DoE invested in fast-growing electric car company Tesla Motors (as well as Ford and Nissan North America). Tesla is paying back its loan early, employs nearly 3000 workers, recently turned a profit, and its stock price recently hit an all-time high. Though it is possible that they lost money on Fisker, they helped to create a successful new company, and strengthen two others.

At the hearing Rep. Darrell Issa, the chairman of the full committee, made an extended appearance at this subcommittee hearing to lambaste Henrik Fisker (the company’s former chairman), Bernhard Koehler (Fisker’s COO), and Nicholas Whitcombe from the Energy Department’s Loan Program Office. Issa was joined by Rep. Jim Jordan and other Republican members who each attacked the program as an example of centralized planning, crony capitalism, and a reason why the government should not be getting into the venture capital game.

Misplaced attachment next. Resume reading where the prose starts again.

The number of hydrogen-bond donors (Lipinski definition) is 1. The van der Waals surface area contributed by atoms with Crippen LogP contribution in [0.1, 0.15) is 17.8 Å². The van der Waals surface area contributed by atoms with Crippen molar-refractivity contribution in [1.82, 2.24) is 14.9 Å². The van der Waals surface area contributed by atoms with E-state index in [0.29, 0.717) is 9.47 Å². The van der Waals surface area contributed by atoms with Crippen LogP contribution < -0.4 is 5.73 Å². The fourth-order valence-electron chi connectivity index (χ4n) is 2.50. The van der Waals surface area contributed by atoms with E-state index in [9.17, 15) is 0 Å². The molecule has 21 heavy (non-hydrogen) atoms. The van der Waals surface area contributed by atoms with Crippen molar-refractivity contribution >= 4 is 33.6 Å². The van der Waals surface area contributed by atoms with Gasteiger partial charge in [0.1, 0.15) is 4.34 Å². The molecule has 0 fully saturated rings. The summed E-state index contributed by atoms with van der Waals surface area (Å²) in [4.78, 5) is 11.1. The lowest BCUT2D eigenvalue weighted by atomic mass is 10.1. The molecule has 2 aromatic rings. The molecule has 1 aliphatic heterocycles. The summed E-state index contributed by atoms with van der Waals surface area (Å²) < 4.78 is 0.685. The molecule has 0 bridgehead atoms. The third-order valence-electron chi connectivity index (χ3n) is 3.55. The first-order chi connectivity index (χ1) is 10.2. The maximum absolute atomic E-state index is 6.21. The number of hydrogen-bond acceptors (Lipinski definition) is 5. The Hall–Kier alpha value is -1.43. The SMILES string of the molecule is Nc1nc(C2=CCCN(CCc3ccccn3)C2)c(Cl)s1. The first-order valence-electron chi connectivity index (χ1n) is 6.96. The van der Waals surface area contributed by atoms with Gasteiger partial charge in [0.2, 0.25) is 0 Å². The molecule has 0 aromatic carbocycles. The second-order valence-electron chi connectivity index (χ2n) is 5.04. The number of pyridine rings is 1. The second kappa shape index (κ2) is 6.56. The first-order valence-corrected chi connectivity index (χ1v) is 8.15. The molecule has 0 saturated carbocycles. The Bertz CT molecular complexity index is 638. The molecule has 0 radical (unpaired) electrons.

In fact, as CAP has reported, many GOP critics of the loan program have themselves requested money for their own favorite projects. Rep. Jordan, who attacked the Department of Energy for picking winners and losers himself requested money for a company’s proposed project in his district called Global Energy.

Issa himself acknowledged one thing during the hearing that may have slipped by most observers: He tried, and failed, to get a loan guarantee for a company called Aptera Motors. Based in Issa’s district, Aptera had designed a three-wheeled electric car. The company failed and has since been purchased by a Chinese-American partnership, but there may have been more fundamental issues with the company’s business plan as Wired reported in 2011: